Pulse laser depostion of thin film

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This to demonstrate the laser ablation of hard materials to form a thin film for optical sensors. The work was done at DIllard University , New Orleans LA by Professor Abdalla Darwish. any comment e-mail adarwish@bellsouth.net.

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Pulse laser depostion of thin film

  1. 1. Abdalla Darwish   Dillard University, Physics and Engineering Department, New Orleans, LA 70122 Laser Matter Research Lab , Kenner, LA 70065 University of New Orleans, New Orleans, LA 70122
  2. 2. <ul><li>A nanosecond pulsed laser deposition at room temperature was used to fabricate a waveguide of SiC:Ge:Fe. The waveguide was used as an optical sensor to detect the sound wave disturbance under water. It was observed that the HeNe laser drives the optical sensor to produce multiple diffraction rings, which are affected by the sound wave disturbance to produce unique clusters of rings with elongated shape pointing away from the source of the acoustic waves.. </li></ul>
  3. 3. <ul><li>1. Fabrication of a waveguide using the pulsed laser deposition technique. </li></ul><ul><li>2. Testing the stability of the waveguide under laser application and under harsh environment. </li></ul><ul><li>3.Testing the nonlinear optical response of the waveguide as optical sensor to measure the acoustic waves in deep water . </li></ul>
  4. 4. <ul><li>The process of ablation preserves the stoichiometry of the target material well, many different target materials can be used. Bulk off-cuts make very suitable targets. </li></ul><ul><li>Substrate heating allows epitaxial growth and hence films with high crystalline quality. CO 2 laser heating can heat substrates to temperatures up to 2000  C. </li></ul><ul><li>The plume and film stoichiometry can be altered by a background gas . </li></ul><ul><li>Relatively high growth rates up to 10  m per hour can be achieved. </li></ul><ul><li>PLD is well suited to experimental work because it is relatively simple to change the setup and deposition conditions. </li></ul>
  5. 6. 1.The target material is ablated by a KrF excimer laser or Nd:YAG laser. 2. The ejected material forms a plasma plume and expands across to the substrate where it is deposited as a film. 3. The substrate is heated by a raster-scanned CO 2 laser. 4. A background gas is used to control the plume stoichiometry and dynamics.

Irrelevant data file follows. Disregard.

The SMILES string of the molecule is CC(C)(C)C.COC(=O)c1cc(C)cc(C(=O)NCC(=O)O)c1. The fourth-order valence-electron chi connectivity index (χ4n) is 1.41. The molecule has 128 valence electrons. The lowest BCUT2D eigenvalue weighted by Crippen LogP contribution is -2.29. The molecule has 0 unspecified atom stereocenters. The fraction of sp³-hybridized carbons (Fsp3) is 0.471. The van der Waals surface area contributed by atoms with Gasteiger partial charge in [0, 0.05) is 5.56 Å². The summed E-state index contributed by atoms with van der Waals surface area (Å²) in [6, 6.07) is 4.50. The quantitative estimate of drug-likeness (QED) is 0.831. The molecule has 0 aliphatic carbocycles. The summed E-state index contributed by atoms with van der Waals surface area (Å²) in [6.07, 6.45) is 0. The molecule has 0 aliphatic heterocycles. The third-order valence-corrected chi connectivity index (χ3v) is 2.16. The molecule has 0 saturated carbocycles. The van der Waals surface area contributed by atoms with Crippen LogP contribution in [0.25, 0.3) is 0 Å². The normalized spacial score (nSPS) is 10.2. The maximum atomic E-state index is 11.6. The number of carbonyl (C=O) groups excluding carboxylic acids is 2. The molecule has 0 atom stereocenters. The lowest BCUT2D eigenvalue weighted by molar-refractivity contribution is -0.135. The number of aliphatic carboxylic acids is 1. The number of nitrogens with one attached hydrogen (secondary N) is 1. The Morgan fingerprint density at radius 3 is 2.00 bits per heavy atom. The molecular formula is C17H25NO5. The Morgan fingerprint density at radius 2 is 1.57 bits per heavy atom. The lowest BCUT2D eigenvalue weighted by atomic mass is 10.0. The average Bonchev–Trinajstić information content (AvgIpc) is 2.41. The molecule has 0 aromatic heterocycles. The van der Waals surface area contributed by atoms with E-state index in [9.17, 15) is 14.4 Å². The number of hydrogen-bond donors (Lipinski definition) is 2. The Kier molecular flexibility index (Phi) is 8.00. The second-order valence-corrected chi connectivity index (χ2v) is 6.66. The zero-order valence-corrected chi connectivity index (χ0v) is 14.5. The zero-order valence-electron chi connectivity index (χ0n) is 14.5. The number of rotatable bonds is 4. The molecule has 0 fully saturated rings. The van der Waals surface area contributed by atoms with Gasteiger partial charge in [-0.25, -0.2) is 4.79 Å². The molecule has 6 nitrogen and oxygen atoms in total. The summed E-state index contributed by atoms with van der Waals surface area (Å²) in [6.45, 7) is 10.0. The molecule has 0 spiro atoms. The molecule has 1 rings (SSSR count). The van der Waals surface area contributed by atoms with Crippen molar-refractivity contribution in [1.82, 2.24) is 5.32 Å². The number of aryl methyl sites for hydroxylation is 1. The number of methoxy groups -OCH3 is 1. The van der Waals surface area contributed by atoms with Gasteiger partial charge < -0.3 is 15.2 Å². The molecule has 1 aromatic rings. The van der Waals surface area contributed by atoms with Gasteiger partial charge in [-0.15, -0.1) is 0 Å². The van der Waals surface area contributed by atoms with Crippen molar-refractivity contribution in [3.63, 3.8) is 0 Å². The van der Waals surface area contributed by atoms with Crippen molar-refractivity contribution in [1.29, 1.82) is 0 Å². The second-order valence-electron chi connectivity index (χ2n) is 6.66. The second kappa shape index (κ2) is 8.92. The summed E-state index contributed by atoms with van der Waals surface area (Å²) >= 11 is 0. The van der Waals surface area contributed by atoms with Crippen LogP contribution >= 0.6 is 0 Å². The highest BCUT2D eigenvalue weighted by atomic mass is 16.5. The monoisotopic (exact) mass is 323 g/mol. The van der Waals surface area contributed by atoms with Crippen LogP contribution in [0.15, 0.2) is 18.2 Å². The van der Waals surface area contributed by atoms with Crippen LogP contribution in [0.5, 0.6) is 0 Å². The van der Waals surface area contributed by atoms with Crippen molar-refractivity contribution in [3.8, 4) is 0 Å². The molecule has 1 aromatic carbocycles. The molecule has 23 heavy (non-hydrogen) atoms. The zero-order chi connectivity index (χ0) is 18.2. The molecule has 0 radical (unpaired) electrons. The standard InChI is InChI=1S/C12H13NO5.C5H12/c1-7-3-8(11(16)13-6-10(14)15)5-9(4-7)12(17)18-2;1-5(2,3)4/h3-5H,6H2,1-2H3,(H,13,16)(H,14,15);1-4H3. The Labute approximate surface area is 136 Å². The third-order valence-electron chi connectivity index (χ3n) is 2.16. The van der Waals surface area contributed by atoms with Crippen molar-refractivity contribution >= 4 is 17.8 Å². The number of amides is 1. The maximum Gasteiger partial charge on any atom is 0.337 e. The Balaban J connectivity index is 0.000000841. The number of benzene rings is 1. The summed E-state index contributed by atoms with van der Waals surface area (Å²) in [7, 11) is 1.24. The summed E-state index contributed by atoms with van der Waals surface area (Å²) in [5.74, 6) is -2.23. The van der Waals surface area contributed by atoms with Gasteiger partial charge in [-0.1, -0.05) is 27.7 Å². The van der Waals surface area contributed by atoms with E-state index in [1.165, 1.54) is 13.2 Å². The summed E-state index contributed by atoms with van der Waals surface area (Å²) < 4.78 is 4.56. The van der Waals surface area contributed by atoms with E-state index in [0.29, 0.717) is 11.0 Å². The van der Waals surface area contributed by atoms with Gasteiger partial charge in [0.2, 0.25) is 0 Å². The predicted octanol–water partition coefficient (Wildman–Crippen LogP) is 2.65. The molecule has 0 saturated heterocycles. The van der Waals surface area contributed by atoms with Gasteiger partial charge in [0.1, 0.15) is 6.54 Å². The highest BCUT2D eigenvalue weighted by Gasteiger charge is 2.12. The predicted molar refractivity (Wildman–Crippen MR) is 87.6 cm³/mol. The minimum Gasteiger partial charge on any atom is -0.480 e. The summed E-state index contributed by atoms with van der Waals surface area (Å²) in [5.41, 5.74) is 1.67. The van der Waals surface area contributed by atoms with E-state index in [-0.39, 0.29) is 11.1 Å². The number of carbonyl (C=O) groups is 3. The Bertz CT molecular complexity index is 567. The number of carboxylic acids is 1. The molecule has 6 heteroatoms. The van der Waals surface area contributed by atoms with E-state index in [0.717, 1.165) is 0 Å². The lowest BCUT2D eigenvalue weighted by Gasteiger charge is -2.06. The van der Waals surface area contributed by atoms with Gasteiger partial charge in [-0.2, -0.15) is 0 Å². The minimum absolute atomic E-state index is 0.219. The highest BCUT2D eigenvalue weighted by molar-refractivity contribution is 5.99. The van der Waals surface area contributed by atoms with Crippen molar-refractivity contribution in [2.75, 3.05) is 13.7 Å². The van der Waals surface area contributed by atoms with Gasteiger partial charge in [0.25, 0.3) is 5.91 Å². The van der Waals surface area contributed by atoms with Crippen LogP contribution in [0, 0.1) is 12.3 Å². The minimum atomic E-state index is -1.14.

6. 7. <ul><li>The target (crystal, sintered ceramic..) </li></ul><ul><li>The substrate temperature </li></ul><ul><li>Background gas used and pressure </li></ul><ul><li>Target-substrate distance </li></ul><ul><li>Energy density (laser fluence) on target </li></ul><ul><li>Repetition rate of the laser </li></ul><ul><li>Stability of all these with time (hours..) </li></ul>
  7. 8. <ul><li>Particulates can form scattering centres and contribute significantly to the overall loss. </li></ul><ul><li>Solutions: </li></ul><ul><li>Burial </li></ul><ul><ul><li>Thick films are less affected. </li></ul></ul><ul><ul><li>Capping layers allow burial without increasing the core size. </li></ul></ul><ul><li>Target reconditioning Restricting growth runs to < 2 hours prevents the target surface degrading by a significant amount. </li></ul>
  8. 17. <ul><li>PLD: A laser beam of Nd:YAG 2nd harmonic 532 nm of about 150 mJ pulse energy was tightly focused onto the target surface with an f = 25 cm focal lens. </li></ul><ul><li>The beam impinged the rotating target at 45 degree angle respect to the target surface normal. </li></ul><ul><li>The resulting film thickness of about 400 nm  </li></ul><ul><li>In the waveguides Ge/Fe an optical fiber was impeded underneath the Ge layer to be used for special transition of multi-wavelength process. </li></ul>
  9. 18. <ul><li>1. The surface roughness and the homogeneity of the deposited thin film surfaces were analyzed using SEM before and after using the sensor </li></ul><ul><li>2. The roughness of the surface was measured as 10 nm and in some cases as high as 15 nm. </li></ul><ul><li>3. Study the effect of the acoustic waves on the morphology of the thin film after long exposure to the temperature variation in deep water, and the degradation of some spots due to mechanical/thermal stress which caused a crack on the thin film. </li></ul>